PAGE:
Never Done: 100 Years of Women in Politics and Beyond
Tang Teaching Museum, Wachenheim Gallery
Saratoga Springs, New York
Sep 17, 2020 - Jun 6, 2021
Never Done: 100 Years of Women in Politics and Beyond takes the 100th anniversary of the 19th Amendment as the occasion for reflection and exploration of the issues and challenges women in the United States have faced, and continue to face, in politics and society. What has been accomplished in the last 100 years, and what has yet to be accomplished? The exhibition will serve as a campus and community hub for action and activism before and after the 2020 presidential election.
Installed in the gallery will be 100 works by 100 women and non-binary artists. In the center of the gallery will be a symbolic representation of the Wesleyan Chapel—site of the first suffrage meeting in 1848 in Seneca Falls, NY. The exhibition is intended as a space for debate, discussion, and dialogue: between visitors, between artists, and between the artists and the original suffragists, in a conversation across time that both critiques and expands on the suffragists’ initial accomplishments and shortcomings. With a diverse group of women and non-binary artists working in photography, painting, printmaking, collage, textile, and sculpture, the exhibition manifests a multiplicity of women’s experiences, views, and modes of expression.
Never Done and its related programming will look at institutional structures that create power hierarchies impacting women across all aspects of society, including media bias, access to funds, and backlash against women seeking power. The exhibition will also consider the role of race and economics in shaping women’s participation in politics—for example, the relative disenfranchisement of women of color and low-income women far beyond the 19th Amendment.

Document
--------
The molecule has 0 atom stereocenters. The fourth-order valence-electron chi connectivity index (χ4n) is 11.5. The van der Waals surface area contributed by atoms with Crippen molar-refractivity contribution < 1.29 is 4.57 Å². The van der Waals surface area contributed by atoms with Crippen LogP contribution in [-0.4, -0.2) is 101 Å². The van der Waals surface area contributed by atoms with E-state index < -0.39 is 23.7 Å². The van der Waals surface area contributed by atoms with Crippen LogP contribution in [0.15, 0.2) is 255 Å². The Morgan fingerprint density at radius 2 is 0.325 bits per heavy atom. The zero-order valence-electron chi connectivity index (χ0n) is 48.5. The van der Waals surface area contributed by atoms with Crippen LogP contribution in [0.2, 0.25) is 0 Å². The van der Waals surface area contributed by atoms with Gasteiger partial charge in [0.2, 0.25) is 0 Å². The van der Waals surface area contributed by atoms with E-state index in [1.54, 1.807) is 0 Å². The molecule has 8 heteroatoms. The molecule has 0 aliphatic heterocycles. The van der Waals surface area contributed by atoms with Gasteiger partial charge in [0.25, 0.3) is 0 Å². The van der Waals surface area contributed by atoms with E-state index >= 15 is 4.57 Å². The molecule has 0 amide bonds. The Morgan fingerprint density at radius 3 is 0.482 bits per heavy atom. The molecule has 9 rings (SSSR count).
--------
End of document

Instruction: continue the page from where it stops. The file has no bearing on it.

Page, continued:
Gina Adams, Laura Aguilar, Diana Al-Hadid, Laylah Ali, Diane Arbus, Firelei Báez, Rina Banerjee, Endia Beal, Tanyth Berkeley, Huma Bhabha, Suzanne Bocanegra, Katherine Bradford, Diane Burko, Andrea Carlson, Syd Carpenter, Jordan Casteel, Judy Chicago, Sonya Clark, Renee Cox, Jess T. Dugan, Chioma Ebinama, Jane Fine, Natalie Frank, Chitra Ganesh, Anna Gaskell, Vanessa German, Nan Goldin, Nancy Grossman, Kathy Grove, Guerrilla Girls, Martine Gutierrez, Daesha Devón Harris, Sheree Hovsepian, Juliana Huxtable, Hayv Kahraman, Corita Kent, Lisa Kereszi, Harriet Korman, Deana Lawson, Ellen Lesperance, Malerie Marder, Marlene McCarty, Julie Mehretu, Ana Mendieta, Joan Mitchell, Carrie Moyer, Lillian Mulero, Wangechi Mutu, Laurel Nakadate, Sophia Narrett, Dona Nelson, Gina Occhiogrosso, Alice O’Malley , Robyn O'Neil, Catherine Opie, Roberta Paul, Rachel Perry, Howardena Pindell, Sara Rahbar, Wendy Red Star, Mary Reid Kelley, Erin Riley, Faith Ringgold, Deborah Roberts, Aminah Brenda Lynn Robinson, Martha Rosler, Erika Rothenberg, Tschabalala Self, Joan Semmel, Beverly Semmes, Mindy Shapero, Cindy Sherman, Shahzia Sikander, Alisa Sikelianos-Carter, Amy Sillman, Laurie Simmons, Lorna Simpson, Jaune Quick-To-See Smith, Kiki Smith, Shinique Smith, Jenny Snider, Joan Snyder, Nancy Spero, Kathia St. Hilaire, Stephanie Syjuco, Sarah Sze, Barbara Takenaga, Lenore Tawney, Mickalene Thomas, Mildred Thompson, Tiny Pricks Project, Sara VanDerBeek, Anna Von Mertens, Kara Walker, Marie Watt, Carrie Mae Weems, Millie Wilson, Paula Wilson, Saya Woolfalk, Dyke Action Machine!
KATONAH MUSEUM OF ART
October 3, 2021 – January 23, 2022
Arrivals call forth origin stories. How did we get here? Where did we come from? Americans have remarkably varied stories to share, having come to call this country home in so many different ways: by conquest, displacement, colonialism, the slave trade, voluntary migration, and more. This exhibition focuses on a select series of arrival moments—Columbus, the Middle Passage, the Pilgrims, Ellis Island, the southern border today, among others—in order to look at how artists over time have explored some of the myths and narratives around what it means to be American.
ARRIVALS, guest curated by Heather Ewing, will feature some 50 works spanning the 16th century to the present. Artists represented in the exhibition include Norman Akers, Katrina Andry, Enrique Chagoya, Maria Magdalena Campos-Pons, Willie Cole, Vanessa German, Cannupa Hanska Luger, Titus Kaphar, Dorothea Lange, Annie Lopez, Annu Palakunnathu Matthew, Keith Anthony Morrison, Dulce Pinzón, Sara Rahbar, Faith Ringgold, Ben Shahn, Roger Shimomura, Jaune Quick-to-See Smith, Saul Steinberg, Stephanie Syjuco, Thuan Vu, Kara Walker, Flo Oy Wong and N.C. Wyeth. Their works offer a multiplicity of perspectives on signal moments of arrival, confronting ideas of belonging, othering, storytelling, the memory of ancestors, displacement, race, resilience and perseverance. They shed light on the different ways that the country has responded to societal change and changing demographics, and on the variety of strategies that artists have employed as they grapple with the myths and complexities of America’s most cherished ideals.